Physics In Action!
There are many food dehydrators on the market or that you can build for yourself from purchased plans. Plug-ins or farm-size solar, many people have come to realize that food preservation by dehydration is better in many ways than canning or freezing. Dried food needs no sterile jars and caps, no water bath or pressure canning, uses no electricity for long term storage, and retains more flavor as well as nutrient value than any other method of preservation.
As Americans increasingly turn yards into garden space to grow some of their own fresh fruit and vegetables, interest in more personal-sized solar dehydrator technology is increasing. Such units are not difficult to build, and work as well or better than expensive, professionally crafted dryers without wasted space (or electricity). The thing for the do-it-yourself crowd to keep in mind as they design and build a solar dehydrator is that the technology is all about physics - thermodynamics, to be precise. Once the operations are understood, people can get creative with their designs!
A few of the things to keep in mind are:
1. Sunlight through glass will heat an enclosed space significantly. You will need a way to control interior temperature.
2. Sunlight will heat a black surface much hotter than a white surface. Black absorbs more heat.
3. Heat rises, cool air tends to sink. Convection chambers for dehydrators should make use of this fact to carry moisture away from the drying food.
A solar dryer I made last year uses these principles. I used a 2 x 2.5 foot window salvaged from an old barn. Scraped old paint off and repainted the top side flat black with exterior acrylic. Simply stripped and washed the underside, which faces the interior of the dryer. Stapled black Indian cotton to the frame on the interior side of the window as a sun shade so drying food is not discolored or burned.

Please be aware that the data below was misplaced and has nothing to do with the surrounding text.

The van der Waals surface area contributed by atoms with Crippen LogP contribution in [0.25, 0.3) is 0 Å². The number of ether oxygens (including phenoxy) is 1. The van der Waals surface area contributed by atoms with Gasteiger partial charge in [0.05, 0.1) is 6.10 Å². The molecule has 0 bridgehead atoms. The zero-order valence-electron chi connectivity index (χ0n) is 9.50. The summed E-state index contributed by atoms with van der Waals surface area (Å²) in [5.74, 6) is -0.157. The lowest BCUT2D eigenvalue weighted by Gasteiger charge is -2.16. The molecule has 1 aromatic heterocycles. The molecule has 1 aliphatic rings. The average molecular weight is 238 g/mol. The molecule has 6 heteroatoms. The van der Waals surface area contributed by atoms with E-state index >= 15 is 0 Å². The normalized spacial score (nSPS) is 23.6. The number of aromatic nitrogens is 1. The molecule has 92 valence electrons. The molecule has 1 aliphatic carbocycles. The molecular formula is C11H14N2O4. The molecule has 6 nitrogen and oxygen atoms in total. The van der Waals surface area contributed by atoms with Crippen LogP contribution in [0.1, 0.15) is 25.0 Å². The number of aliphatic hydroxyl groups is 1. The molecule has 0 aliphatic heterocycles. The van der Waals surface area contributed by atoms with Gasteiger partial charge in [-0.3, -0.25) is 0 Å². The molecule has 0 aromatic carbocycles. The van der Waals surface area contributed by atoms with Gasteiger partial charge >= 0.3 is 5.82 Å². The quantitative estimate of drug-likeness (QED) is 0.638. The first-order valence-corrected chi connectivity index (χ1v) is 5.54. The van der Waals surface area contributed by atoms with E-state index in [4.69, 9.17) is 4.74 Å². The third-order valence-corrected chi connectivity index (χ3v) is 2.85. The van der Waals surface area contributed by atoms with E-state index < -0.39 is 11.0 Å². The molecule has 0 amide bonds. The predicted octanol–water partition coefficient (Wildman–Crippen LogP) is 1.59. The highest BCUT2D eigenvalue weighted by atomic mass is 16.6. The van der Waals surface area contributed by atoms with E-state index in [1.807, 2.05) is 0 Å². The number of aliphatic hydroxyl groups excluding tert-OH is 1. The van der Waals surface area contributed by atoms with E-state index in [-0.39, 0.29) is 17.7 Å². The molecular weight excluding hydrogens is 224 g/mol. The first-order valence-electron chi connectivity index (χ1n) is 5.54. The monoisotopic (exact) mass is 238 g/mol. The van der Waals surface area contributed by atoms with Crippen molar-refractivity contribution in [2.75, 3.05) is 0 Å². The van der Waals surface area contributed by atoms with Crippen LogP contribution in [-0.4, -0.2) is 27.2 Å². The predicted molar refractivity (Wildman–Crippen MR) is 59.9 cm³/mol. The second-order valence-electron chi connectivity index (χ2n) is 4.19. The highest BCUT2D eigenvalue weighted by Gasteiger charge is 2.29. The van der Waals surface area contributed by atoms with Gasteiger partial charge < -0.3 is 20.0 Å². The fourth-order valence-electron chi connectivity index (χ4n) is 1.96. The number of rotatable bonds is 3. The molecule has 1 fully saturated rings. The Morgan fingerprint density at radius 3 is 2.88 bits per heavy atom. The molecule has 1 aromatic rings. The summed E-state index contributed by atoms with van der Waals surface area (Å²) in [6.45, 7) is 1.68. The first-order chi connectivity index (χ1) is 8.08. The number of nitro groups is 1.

Built a box of untreated pine 1 x 6 boards to fit the window frame and painted the exterior flat black. The color of the interior doesn't matter, I wanted to avoid possible chemical fumes because the interior gets to 150º or more during operation, so I left the wood raw. Attached the window to the box at the top end with heavy duty hinges, and put a hook and eye at the lower end so it can be closed tightly. Then I stapled window screen to the box bottom, fitting it tightly so flies and other bugs can't get in. Four little screws above the screen on the interior box sides hold an old refrigerator rack which just happens to fit perfectly. This is the open surface on which I put trays of prepared foods to dry.
The air chamber at the rear used 1 x 2 strips, tightly screwed to the longer side boards but not to the top or bottom boards. I then attached a piece of metal roofing to the back side of those, leaving the bottom and top of this flat chamber open so air can flow freely. The entire unit is 2 foot by 3 foot and just over 10 inches deep, fits nicely on a wooden table on my sunny front porch outside the kitchen. When it's in use I prop the top (hinge) end on a brick so that it's a few inches higher than the lower end, making use of that "heat rises" concept for this flow-through ventilation chamber.
What is being dried will determine whether or not you'll want to keep the window tightly closed for the greatest heat or prop it open a bit so the interior doesn't get too hot. There are good sites on the internet that have tables for this kind of thing as well as recommended moisture content that are useful. You want the food to dry, not bake!
While the food is drying the hot air and moisture is drawn by air flow into the metal-backed chamber and out the top. This evens out the temperature quite well and shortens drying time considerably. Even watery tomatoes will dry to leather in a few hours on a sunny day.
So get busy all you new veggie garden fans, and try your hand at preserving your own food!